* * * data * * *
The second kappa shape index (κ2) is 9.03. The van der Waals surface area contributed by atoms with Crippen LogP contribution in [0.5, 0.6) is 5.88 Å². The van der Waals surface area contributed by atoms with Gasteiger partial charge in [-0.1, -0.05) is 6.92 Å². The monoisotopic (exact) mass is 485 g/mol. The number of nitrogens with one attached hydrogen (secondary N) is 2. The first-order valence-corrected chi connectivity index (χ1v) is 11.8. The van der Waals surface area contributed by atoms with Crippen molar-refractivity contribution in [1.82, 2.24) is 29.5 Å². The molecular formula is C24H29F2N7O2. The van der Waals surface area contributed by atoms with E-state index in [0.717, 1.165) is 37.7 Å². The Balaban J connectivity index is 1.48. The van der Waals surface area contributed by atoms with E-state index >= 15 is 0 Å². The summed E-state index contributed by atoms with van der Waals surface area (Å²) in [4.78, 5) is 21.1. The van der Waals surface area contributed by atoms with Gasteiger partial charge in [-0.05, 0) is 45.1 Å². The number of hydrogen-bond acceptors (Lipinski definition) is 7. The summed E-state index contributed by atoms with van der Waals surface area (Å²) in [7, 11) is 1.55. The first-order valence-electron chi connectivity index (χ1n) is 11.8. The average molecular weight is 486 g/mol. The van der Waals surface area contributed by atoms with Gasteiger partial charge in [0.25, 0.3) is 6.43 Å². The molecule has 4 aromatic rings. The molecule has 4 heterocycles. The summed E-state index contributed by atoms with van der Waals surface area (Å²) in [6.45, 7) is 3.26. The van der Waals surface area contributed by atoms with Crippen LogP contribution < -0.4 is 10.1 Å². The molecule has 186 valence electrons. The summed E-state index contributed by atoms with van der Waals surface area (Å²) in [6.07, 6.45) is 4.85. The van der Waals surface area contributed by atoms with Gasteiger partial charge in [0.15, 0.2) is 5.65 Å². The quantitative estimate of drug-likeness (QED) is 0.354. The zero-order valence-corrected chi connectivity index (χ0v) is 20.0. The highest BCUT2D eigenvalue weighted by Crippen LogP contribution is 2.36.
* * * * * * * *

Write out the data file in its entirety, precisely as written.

The second kappa shape index (κ2) is 9.03. The van der Waals surface area contributed by atoms with Crippen LogP contribution in [0.5, 0.6) is 5.88 Å². The van der Waals surface area contributed by atoms with Gasteiger partial charge in [-0.1, -0.05) is 6.92 Å². The monoisotopic (exact) mass is 485 g/mol. The number of nitrogens with one attached hydrogen (secondary N) is 2. The first-order valence-corrected chi connectivity index (χ1v) is 11.8. The van der Waals surface area contributed by atoms with Crippen molar-refractivity contribution in [1.82, 2.24) is 29.5 Å². The molecular formula is C24H29F2N7O2. The van der Waals surface area contributed by atoms with E-state index in [0.717, 1.165) is 37.7 Å². The Balaban J connectivity index is 1.48. The van der Waals surface area contributed by atoms with E-state index >= 15 is 0 Å². The summed E-state index contributed by atoms with van der Waals surface area (Å²) in [4.78, 5) is 21.1. The van der Waals surface area contributed by atoms with Gasteiger partial charge in [-0.05, 0) is 45.1 Å². The number of hydrogen-bond acceptors (Lipinski definition) is 7. The summed E-state index contributed by atoms with van der Waals surface area (Å²) in [7, 11) is 1.55. The first-order valence-electron chi connectivity index (χ1n) is 11.8. The average molecular weight is 486 g/mol. The van der Waals surface area contributed by atoms with Gasteiger partial charge in [0.25, 0.3) is 6.43 Å². The molecule has 4 aromatic rings. The molecule has 4 heterocycles. The summed E-state index contributed by atoms with van der Waals surface area (Å²) in [6.45, 7) is 3.26. The van der Waals surface area contributed by atoms with Crippen LogP contribution < -0.4 is 10.1 Å². The molecule has 186 valence electrons. The summed E-state index contributed by atoms with van der Waals surface area (Å²) in [6.07, 6.45) is 4.85. The van der Waals surface area contributed by atoms with Gasteiger partial charge in [0.15, 0.2) is 5.65 Å². The quantitative estimate of drug-likeness (QED) is 0.354. The zero-order valence-corrected chi connectivity index (χ0v) is 20.0. The highest BCUT2D eigenvalue weighted by Crippen LogP contribution is 2.36.